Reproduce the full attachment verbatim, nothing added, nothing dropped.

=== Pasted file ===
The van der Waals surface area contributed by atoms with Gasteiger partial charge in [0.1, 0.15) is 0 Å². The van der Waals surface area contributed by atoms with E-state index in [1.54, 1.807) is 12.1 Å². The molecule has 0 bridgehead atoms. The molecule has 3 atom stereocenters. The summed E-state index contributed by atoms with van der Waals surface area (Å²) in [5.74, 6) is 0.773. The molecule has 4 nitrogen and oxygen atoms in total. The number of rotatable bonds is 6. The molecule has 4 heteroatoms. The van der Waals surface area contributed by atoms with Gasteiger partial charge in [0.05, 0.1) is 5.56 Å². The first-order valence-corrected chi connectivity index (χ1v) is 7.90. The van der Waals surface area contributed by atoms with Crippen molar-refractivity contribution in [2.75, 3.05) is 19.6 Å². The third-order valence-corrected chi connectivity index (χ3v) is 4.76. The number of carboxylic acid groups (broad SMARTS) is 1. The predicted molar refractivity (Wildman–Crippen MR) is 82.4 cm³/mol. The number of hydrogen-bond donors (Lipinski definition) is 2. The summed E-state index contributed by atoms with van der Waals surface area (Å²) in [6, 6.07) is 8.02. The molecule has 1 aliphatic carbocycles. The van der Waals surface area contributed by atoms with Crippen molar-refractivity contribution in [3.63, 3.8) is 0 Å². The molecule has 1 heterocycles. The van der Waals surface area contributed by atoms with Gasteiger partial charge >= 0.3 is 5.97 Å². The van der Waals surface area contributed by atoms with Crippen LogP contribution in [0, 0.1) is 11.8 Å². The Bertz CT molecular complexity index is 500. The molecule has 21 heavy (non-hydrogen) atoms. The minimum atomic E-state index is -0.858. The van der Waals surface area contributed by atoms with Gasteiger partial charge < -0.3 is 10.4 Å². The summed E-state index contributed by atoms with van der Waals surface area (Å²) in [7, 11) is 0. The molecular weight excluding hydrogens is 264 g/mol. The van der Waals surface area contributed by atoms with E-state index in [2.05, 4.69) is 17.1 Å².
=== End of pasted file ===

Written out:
The van der Waals surface area contributed by atoms with Gasteiger partial charge in [0.1, 0.15) is 0 Å². The van der Waals surface area contributed by atoms with E-state index in [1.54, 1.807) is 12.1 Å². The molecule has 0 bridgehead atoms. The molecule has 3 atom stereocenters. The summed E-state index contributed by atoms with van der Waals surface area (Å²) in [5.74, 6) is 0.773. The molecule has 4 nitrogen and oxygen atoms in total. The number of rotatable bonds is 6. The molecule has 4 heteroatoms. The van der Waals surface area contributed by atoms with Gasteiger partial charge in [0.05, 0.1) is 5.56 Å². The first-order valence-corrected chi connectivity index (χ1v) is 7.90. The van der Waals surface area contributed by atoms with Crippen molar-refractivity contribution in [2.75, 3.05) is 19.6 Å². The third-order valence-corrected chi connectivity index (χ3v) is 4.76. The number of carboxylic acid groups (broad SMARTS) is 1. The predicted molar refractivity (Wildman–Crippen MR) is 82.4 cm³/mol. The number of hydrogen-bond donors (Lipinski definition) is 2. The summed E-state index contributed by atoms with van der Waals surface area (Å²) in [6, 6.07) is 8.02. The molecule has 1 aliphatic carbocycles. The van der Waals surface area contributed by atoms with Crippen molar-refractivity contribution in [3.63, 3.8) is 0 Å². The molecule has 1 heterocycles. The van der Waals surface area contributed by atoms with Gasteiger partial charge >= 0.3 is 5.97 Å². The van der Waals surface area contributed by atoms with Crippen LogP contribution in [0, 0.1) is 11.8 Å². The Bertz CT molecular complexity index is 500. The molecule has 21 heavy (non-hydrogen) atoms. The minimum atomic E-state index is -0.858. The van der Waals surface area contributed by atoms with Gasteiger partial charge < -0.3 is 10.4 Å². The summed E-state index contributed by atoms with van der Waals surface area (Å²) in [7, 11) is 0. The molecular weight excluding hydrogens is 264 g/mol. The van der Waals surface area contributed by atoms with E-state index in [2.05, 4.69) is 17.1 Å².